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LEADER 00000cam  2200469 i 4500 
001    811606075 
003    OCoLC 
005    20131003100009.0 
008    121127s2013    txua     b   s001 0 eng   
010    2012044739 
020    9780292743793 (cloth : alkaline paper) 
020    0292743793 (cloth : alkaline paper) 
035    (OCoLC)811606075 
040    DLC|beng|erda|cDLC|dIG#|dBTCTA|dOCLCO|dGK8|dBWX|dYDXCP
       |dIXA|dIKM|dCDX|dZAD|dMUU|dFNN 
042    pcc 
043    n-us--- 
049    FNNN 
050 00 E839.5|b.D44 2013 
100 1  DeHaven-Smith, Lance. 
245 10 Conspiracy theory in America /|cLance deHaven-Smith. 
250    First edition. 
264  1 Austin :|bUniversity of Texas Press,|c2013. 
300    x, 260 pages :|billustrations ;|c24 cm. 
336    text|2rdacontent. 
337    unmediated|2rdamedia. 
338    volume|2rdacarrier. 
490 1  Discovering America ;|v6. 
504    Includes bibliographical references (pages 237-246) and 
       index. 
505 0  Introduction: High-Crime Blind -- The Conspiracy-Theory 
       Label -- The American Tradition of Conspiracy Belief -- 
       Conspiracy Denial in the Social Sciences -- The Conspiracy
       -Theory Conspiracy -- State Crimes against Democracy -- 
       Restoring American Democracy -- Appendix: CIA Dispatch 
       1035-960. 
520    "Ever since the Warren Commission concluded that a lone 
       gunman assassinated President John F. Kennedy, people who 
       doubt that finding have been widely dismissed as 
       conspiracy theorists, despite credible evidence that right
       -wing elements in the CIA, FBI, and Secret Service--and 
       possibly even senior government officials--were also 
       involved. Why has suspicion of criminal wrongdoing at the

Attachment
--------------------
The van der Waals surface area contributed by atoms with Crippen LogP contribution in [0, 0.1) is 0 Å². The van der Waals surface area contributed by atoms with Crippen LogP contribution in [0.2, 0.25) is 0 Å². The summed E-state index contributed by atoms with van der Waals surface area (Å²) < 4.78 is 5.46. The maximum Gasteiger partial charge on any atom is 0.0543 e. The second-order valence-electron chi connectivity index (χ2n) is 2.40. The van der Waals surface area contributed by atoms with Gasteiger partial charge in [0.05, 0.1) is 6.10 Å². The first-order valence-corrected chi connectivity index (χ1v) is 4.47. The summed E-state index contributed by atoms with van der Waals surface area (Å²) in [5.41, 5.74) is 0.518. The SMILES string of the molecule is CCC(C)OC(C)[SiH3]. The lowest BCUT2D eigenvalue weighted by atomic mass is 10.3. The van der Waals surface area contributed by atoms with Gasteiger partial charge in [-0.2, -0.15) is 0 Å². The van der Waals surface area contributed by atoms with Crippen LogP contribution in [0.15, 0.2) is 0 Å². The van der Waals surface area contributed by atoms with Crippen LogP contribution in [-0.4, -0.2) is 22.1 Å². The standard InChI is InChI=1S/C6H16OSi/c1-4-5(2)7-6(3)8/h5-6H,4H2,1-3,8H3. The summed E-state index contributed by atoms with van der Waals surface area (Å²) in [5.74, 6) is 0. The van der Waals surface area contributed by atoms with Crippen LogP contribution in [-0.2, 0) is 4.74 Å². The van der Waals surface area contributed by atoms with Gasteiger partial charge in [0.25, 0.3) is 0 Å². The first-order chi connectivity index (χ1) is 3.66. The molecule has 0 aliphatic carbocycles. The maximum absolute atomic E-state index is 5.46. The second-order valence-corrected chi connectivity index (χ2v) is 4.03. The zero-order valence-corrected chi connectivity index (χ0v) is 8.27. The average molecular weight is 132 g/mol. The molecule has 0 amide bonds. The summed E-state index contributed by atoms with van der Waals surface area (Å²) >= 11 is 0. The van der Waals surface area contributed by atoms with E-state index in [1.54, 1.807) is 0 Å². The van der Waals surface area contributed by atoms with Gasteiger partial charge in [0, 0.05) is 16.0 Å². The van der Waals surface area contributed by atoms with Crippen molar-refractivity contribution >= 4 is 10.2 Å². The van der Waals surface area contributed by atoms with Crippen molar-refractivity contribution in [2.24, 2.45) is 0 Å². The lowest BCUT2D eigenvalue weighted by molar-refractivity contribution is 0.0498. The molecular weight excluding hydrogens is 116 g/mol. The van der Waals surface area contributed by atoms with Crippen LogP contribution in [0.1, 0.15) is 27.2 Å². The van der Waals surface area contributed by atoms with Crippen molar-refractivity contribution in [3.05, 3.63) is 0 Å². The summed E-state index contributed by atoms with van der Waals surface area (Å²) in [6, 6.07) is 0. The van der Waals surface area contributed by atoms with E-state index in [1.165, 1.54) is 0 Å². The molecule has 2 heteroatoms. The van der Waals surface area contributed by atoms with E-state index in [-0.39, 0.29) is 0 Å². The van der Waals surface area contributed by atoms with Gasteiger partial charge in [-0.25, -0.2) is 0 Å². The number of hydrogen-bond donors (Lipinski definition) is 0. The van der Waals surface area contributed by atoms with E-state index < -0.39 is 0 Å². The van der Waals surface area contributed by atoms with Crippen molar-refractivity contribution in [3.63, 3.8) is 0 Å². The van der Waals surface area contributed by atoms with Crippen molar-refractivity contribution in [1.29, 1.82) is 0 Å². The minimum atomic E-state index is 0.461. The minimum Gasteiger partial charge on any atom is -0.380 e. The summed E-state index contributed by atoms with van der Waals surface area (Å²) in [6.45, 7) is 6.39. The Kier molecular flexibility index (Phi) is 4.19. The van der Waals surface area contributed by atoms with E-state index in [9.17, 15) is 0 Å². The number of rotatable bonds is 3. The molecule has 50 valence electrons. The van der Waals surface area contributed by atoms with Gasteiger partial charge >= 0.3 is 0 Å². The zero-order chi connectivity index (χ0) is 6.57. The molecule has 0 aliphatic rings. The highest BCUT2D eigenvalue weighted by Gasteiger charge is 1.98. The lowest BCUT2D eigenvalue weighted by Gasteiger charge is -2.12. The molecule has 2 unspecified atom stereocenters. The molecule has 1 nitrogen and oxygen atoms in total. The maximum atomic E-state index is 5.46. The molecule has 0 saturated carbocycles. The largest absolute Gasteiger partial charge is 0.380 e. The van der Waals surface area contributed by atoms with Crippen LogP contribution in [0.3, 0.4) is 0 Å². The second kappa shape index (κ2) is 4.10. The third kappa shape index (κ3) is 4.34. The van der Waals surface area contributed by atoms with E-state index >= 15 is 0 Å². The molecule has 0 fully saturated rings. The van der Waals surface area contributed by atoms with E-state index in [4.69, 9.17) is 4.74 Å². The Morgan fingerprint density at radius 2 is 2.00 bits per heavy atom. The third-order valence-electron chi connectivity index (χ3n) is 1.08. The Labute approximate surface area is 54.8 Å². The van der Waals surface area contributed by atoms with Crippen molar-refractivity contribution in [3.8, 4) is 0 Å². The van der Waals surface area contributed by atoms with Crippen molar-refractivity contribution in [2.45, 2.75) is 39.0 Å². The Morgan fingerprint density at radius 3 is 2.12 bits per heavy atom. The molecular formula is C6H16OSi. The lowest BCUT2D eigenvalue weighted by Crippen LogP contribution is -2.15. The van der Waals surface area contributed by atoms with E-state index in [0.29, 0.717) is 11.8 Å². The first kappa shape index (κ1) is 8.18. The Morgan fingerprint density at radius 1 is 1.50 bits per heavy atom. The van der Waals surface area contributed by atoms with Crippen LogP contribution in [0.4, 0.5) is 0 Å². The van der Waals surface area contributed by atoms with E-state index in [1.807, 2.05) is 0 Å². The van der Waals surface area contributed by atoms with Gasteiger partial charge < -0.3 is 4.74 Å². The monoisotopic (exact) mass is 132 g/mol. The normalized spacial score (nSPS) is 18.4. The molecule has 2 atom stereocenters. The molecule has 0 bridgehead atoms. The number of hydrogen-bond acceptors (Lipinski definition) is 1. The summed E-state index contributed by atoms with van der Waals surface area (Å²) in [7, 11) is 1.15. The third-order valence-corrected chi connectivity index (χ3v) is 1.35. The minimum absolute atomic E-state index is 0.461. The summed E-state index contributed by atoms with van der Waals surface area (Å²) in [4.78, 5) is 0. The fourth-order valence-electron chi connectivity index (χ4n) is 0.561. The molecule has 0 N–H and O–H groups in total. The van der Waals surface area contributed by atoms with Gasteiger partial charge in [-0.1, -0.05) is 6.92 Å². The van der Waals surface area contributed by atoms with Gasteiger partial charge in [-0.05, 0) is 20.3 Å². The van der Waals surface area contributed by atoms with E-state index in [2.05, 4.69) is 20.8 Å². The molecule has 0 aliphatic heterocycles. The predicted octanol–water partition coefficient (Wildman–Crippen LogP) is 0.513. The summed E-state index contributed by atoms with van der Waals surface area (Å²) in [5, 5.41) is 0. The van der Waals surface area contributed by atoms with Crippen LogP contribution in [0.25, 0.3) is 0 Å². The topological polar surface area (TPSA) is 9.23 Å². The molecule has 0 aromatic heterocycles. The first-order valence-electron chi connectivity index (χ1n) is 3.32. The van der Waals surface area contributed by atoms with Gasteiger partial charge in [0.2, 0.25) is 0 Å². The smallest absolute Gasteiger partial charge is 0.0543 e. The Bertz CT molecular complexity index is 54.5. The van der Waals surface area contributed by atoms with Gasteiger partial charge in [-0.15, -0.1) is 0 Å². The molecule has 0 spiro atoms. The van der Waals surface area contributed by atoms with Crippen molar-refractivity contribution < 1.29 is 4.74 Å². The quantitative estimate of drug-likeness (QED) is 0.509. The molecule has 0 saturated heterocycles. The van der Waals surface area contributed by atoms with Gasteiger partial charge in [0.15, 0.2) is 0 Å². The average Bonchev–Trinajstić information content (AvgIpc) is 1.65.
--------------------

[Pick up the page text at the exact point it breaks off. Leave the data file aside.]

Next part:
highest levels of government been rejected out-of-hand as 
       paranoid thinking akin to superstition? Conspiracy Theory 
       in America investigates how the Founders' hard-nosed 
       realism about the likelihood of elite political misconduct
       --articulated in the Declaration of Independence--has been
       replaced by today's blanket condemnation of conspiracy 
       beliefs as ludicrous by definition. Lance deHaven-Smith 
       reveals that the term "conspiracy theory" entered the 
       American lexicon of political speech to deflect criticism 
       of the Warren Commission and traces it back to a CIA 
       propaganda campaign to discredit doubters of the 
       commission's report. He asks tough questions and connects 
       the dots among five decades' worth of suspicious events, 
       including the assassinations of John and Robert Kennedy, 
       the attempted assassinations of George Wallace and Ronald 
       Reagan, the crimes of Watergate, the Iran-Contra arms-for-
       hostages deal, the disputed presidential elections of 2000
       and 2004, the major defense failure of 9/11, and the 
       subsequent anthrax letter attacks. Sure to spark intense 
       debate about the truthfulness and trustworthiness of our 
       government, Conspiracy Theory in America offers a powerful
       reminder that a suspicious, even radically suspicious, 
       attitude toward government is crucial to maintaining our 
       democracy."--Publisher's website. 
650  0 Conspiracies|zUnited States|xHistory. 
650  0 Conspiracy theories|zUnited States|xHistory. 
650  0 Political culture|zUnited States|xHistory|y20th century. 
650  0 Political culture|zUnited States|xHistory|y21st century. 
651  0 United States|xPolitics and government|y1945-1989. 
651  0 United States|xPolitics and government|y1989- 
830  0 Discovering America series ;|v6. 
935    9780292743793 
935    0292743793 
948    jlee1 
948    MARCIVE Processed 2014 
948    Approval batch 
948    jlee1 04/22 oclc worldcat holding update 
Location Call # Volume Status
 Sherman Library  E839.5 .D44 2013    AVAILABLE  

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